Thunder snow rumbled and a nor'easter blew through, but the two-thirds-full audience that braved the elements and made it to the Wilma Theater Wednesday for the opening of BalletX's spring series was treated to a hot evening of dance.
BalletX continues to rise on the national stage, and this spring series makes it clear why.
The series features two world premieres, a Latin-spiced piece by Darrell Grand Moultrie — who choreographed one of Beyoncé's tours — and a disco dance party from Trey McIntyre. It also sees the return of a 2014 Matthew Neenan ballet set to Schubert.
The evening opened with Vivir, by Grand Moultrie. Set to the soundscape of Spanish Harlem, the choreographer's home, it's a delightful, colorful piece of pairings and playfulness, with stylized bourrées, strong pirouettes, and solid, beautiful dancing with few flashy tricks. In one section, a group struts out, looking every bit like the Sharks awaiting the Jets in West Side Story.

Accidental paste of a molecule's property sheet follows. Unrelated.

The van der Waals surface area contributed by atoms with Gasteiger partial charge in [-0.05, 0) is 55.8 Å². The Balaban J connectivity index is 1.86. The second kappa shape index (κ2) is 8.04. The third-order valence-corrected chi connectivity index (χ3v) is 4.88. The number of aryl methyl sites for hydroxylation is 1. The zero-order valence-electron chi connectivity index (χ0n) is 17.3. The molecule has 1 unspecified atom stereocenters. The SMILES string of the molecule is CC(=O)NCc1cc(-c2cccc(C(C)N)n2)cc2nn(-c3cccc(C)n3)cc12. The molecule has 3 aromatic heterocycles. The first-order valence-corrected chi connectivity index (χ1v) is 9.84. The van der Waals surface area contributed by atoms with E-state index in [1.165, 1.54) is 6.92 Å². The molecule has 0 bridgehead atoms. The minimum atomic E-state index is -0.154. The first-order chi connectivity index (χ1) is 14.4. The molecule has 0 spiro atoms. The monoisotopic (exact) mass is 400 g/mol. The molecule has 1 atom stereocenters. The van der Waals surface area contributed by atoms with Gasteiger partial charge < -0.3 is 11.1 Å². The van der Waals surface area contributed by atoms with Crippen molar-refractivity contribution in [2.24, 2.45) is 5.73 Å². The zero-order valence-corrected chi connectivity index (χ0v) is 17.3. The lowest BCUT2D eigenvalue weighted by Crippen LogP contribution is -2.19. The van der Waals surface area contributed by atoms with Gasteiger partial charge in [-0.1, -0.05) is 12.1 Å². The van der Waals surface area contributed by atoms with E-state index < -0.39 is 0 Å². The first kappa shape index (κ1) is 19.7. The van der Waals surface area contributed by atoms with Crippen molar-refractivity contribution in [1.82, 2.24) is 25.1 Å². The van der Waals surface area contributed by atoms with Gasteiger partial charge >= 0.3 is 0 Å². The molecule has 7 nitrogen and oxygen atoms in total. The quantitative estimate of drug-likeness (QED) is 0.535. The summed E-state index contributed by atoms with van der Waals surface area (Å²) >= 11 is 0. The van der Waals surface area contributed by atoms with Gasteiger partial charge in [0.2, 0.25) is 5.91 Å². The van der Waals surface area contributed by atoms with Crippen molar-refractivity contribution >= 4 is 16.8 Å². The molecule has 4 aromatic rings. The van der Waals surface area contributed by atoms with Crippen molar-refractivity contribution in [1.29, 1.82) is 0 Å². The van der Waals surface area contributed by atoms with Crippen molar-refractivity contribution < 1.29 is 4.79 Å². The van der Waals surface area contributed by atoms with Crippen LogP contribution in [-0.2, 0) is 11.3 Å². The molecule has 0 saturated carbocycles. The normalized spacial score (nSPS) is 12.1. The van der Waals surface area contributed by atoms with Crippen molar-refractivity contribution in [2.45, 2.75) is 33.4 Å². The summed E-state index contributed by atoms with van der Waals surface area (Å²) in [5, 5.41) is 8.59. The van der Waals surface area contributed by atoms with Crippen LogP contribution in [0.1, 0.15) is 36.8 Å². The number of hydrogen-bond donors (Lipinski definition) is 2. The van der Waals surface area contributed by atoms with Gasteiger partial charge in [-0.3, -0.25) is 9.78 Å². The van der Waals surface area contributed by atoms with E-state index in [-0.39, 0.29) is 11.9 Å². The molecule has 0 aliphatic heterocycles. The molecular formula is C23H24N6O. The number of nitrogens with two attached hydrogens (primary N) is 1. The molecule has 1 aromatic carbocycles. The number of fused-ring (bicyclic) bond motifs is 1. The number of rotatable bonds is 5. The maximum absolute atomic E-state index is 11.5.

The cast shone, particularly in the lovely partnering between Francesca Forcella and Gary W. Jeter II, and in the work of Skyler Lubin, who opened the piece with a striking pose.
McIntyre's The Boogeyman is pure fun. It opens with Roderick Phifer sitting on the floor in his bedroom listening to disco tunes on a record player through yellow headphones. Soon, he brings to life that old saw about "dancing like no one's watching," although of course he had an audience — plus style and swag.
There are so many amusing moments in the piece as Phifer dances on his bed, rolls underneath it, and in a clever audio bit keeps removing his headphones to make sure the music is only going into his ears.
As Phifer is grooving to the music, the cast comes out decked in 1970s splendor to shake its collective booty like the Soul Train dancers that McIntyre, in the program notes, thanks "for saving me."
Phifer dances with Andrea Yorita, a tiny powerhouse who lit up all three of the evening's ballets. Then the bed gets turned on its side to double as a phone booth, and what may have started as a dream enters another realm. But it's cool. The tunes keep spinning, and the dancers get down again.
In between the two dance parties, the audience gets an interlude of Schubert, with a string quintet playing onstage for Neenan's Increasing. His witty moments and detailed nuances — fluttering fingers, bopping hips, and twisting leaps into a partner's arms — were as delightful as ever, and a refuge from the storm.